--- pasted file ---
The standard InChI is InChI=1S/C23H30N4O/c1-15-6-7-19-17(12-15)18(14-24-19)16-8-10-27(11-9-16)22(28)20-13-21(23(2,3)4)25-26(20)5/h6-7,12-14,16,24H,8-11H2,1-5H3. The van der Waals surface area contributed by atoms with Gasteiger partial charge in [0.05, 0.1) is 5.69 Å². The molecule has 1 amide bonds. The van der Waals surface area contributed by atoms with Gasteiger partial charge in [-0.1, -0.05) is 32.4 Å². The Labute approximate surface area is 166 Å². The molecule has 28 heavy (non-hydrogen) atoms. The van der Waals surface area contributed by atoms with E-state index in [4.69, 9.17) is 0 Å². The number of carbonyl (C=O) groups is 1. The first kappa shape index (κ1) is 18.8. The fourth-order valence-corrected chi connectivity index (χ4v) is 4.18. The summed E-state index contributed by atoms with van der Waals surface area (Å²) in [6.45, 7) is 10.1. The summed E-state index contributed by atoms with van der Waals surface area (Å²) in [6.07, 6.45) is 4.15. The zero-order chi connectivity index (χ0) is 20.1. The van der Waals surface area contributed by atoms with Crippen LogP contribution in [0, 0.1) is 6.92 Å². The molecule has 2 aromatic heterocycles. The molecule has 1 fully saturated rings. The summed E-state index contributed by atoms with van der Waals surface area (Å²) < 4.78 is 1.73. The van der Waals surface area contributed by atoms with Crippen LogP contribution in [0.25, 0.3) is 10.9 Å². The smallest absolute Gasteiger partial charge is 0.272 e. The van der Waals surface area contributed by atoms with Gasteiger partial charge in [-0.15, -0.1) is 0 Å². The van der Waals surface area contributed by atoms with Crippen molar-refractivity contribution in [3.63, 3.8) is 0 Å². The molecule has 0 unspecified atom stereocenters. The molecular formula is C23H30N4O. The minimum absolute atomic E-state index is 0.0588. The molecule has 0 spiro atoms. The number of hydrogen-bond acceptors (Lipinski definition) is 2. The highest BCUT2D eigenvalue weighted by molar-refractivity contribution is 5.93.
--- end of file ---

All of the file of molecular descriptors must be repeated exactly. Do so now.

The standard InChI is InChI=1S/C23H30N4O/c1-15-6-7-19-17(12-15)18(14-24-19)16-8-10-27(11-9-16)22(28)20-13-21(23(2,3)4)25-26(20)5/h6-7,12-14,16,24H,8-11H2,1-5H3. The van der Waals surface area contributed by atoms with Gasteiger partial charge in [0.05, 0.1) is 5.69 Å². The molecule has 1 amide bonds. The van der Waals surface area contributed by atoms with Gasteiger partial charge in [-0.1, -0.05) is 32.4 Å². The Labute approximate surface area is 166 Å². The molecule has 28 heavy (non-hydrogen) atoms. The van der Waals surface area contributed by atoms with E-state index in [4.69, 9.17) is 0 Å². The number of carbonyl (C=O) groups is 1. The first kappa shape index (κ1) is 18.8. The fourth-order valence-corrected chi connectivity index (χ4v) is 4.18. The summed E-state index contributed by atoms with van der Waals surface area (Å²) in [6.45, 7) is 10.1. The summed E-state index contributed by atoms with van der Waals surface area (Å²) in [6.07, 6.45) is 4.15. The zero-order chi connectivity index (χ0) is 20.1. The van der Waals surface area contributed by atoms with Crippen LogP contribution in [0, 0.1) is 6.92 Å². The molecule has 2 aromatic heterocycles. The molecule has 1 fully saturated rings. The summed E-state index contributed by atoms with van der Waals surface area (Å²) < 4.78 is 1.73. The van der Waals surface area contributed by atoms with Crippen LogP contribution in [0.25, 0.3) is 10.9 Å². The smallest absolute Gasteiger partial charge is 0.272 e. The van der Waals surface area contributed by atoms with Gasteiger partial charge in [-0.15, -0.1) is 0 Å². The van der Waals surface area contributed by atoms with Crippen molar-refractivity contribution in [3.63, 3.8) is 0 Å². The molecule has 0 unspecified atom stereocenters. The molecular formula is C23H30N4O. The minimum absolute atomic E-state index is 0.0588. The molecule has 0 spiro atoms. The number of hydrogen-bond acceptors (Lipinski definition) is 2. The highest BCUT2D eigenvalue weighted by molar-refractivity contribution is 5.93.